The BMW Brilliance Automotive joint venture in China has just established a closed-loop for recycling important battery materials as the German carmaker continues in its aims to achieve climate neutrality.
Policies in China require high-voltage battery tracing systems to be established, ensuring that batteries can be tracked and recycled at the end of their lifecycle. BMW’s system uses coding to track batteries across the entire value chain from initial test vehicles to vehicles already on the market.
Batteries returned to BMW are evaluated and either reused or recycled. The brand currently operates forklifts at its BBA plants with reused batteries. In the case of batteries being recycled, BMW is able to reuse the nickel, lithium, and cobalt in the production of new battery cells. Most of these batteries come from development vehicles, test systems, production rejects, and will eventually include end-of-life vehicles.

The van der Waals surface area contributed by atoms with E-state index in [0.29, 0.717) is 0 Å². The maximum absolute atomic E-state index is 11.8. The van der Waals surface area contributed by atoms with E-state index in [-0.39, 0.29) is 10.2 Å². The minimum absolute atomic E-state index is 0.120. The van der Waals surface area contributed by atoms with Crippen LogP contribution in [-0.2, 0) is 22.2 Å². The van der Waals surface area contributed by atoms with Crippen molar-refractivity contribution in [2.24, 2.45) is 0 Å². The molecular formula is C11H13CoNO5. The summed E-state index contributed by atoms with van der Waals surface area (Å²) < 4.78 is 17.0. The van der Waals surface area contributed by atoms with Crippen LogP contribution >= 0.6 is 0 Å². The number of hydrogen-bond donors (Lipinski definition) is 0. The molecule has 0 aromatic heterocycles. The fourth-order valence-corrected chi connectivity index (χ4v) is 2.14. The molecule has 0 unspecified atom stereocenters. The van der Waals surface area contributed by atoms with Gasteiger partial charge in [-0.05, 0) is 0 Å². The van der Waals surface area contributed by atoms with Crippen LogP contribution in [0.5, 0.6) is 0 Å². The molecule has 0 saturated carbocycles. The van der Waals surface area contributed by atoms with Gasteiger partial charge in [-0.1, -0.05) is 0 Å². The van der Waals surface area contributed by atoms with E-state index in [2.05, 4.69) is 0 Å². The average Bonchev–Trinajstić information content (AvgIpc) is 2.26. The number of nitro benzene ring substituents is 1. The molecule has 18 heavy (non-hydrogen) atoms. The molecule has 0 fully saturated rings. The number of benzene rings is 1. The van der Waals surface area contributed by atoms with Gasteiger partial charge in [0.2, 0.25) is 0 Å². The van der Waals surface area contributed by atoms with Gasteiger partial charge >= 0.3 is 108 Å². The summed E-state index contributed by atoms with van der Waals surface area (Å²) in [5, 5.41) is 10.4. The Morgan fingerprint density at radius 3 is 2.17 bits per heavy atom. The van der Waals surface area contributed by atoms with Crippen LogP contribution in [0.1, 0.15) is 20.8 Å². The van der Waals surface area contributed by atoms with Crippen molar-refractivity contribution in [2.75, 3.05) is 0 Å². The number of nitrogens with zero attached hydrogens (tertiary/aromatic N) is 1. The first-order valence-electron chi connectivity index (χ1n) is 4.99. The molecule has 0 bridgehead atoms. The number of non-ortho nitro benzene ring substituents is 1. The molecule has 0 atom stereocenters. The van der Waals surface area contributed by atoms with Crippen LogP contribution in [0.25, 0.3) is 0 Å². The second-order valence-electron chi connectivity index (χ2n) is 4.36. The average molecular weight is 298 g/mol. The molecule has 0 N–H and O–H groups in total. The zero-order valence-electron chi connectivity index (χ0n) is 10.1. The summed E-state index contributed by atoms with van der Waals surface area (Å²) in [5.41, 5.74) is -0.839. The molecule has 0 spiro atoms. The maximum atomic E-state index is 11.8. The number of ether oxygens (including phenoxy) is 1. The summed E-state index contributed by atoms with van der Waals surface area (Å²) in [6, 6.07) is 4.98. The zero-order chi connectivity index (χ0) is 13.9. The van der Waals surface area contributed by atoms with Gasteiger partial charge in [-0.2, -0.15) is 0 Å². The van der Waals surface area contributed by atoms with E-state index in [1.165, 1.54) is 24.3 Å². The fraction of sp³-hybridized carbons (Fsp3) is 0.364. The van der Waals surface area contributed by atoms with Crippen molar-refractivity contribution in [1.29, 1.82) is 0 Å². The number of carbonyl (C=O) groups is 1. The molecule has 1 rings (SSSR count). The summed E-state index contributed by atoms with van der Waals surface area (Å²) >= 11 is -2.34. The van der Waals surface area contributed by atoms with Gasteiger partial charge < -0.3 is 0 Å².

BMW says the closed-loop recycling loop reduces CO2 emissions by 70 per cent compared to using newly extracted primary material.
“In light of the growing scarcity of finite resources and rising commodity prices, it is especially important to push forward with the circular economy, increase the percentage of reusable materials and reduce our dependence on raw materials,” head of BMW Group Region China, Jochen Goller, said. “The BMW Group will expand its recycling concept in China in the future – which will not only contribute to environmental protection, but also effectively support China’s transition to a low-CO2 economy.”
The China Automotive Technology and Research Center predicts the volume of retired batteries in the country will reach 780,000 tonnes by 2025.
BMW has committed to achieving climate neutrality throughout its entire value chain by 2050 at the latest. It plans for roughly 10 per cent of its line-up sold this year to be made up of electric vehicles and by 2030, expects at least 50 per cent of its sales to be for EVs.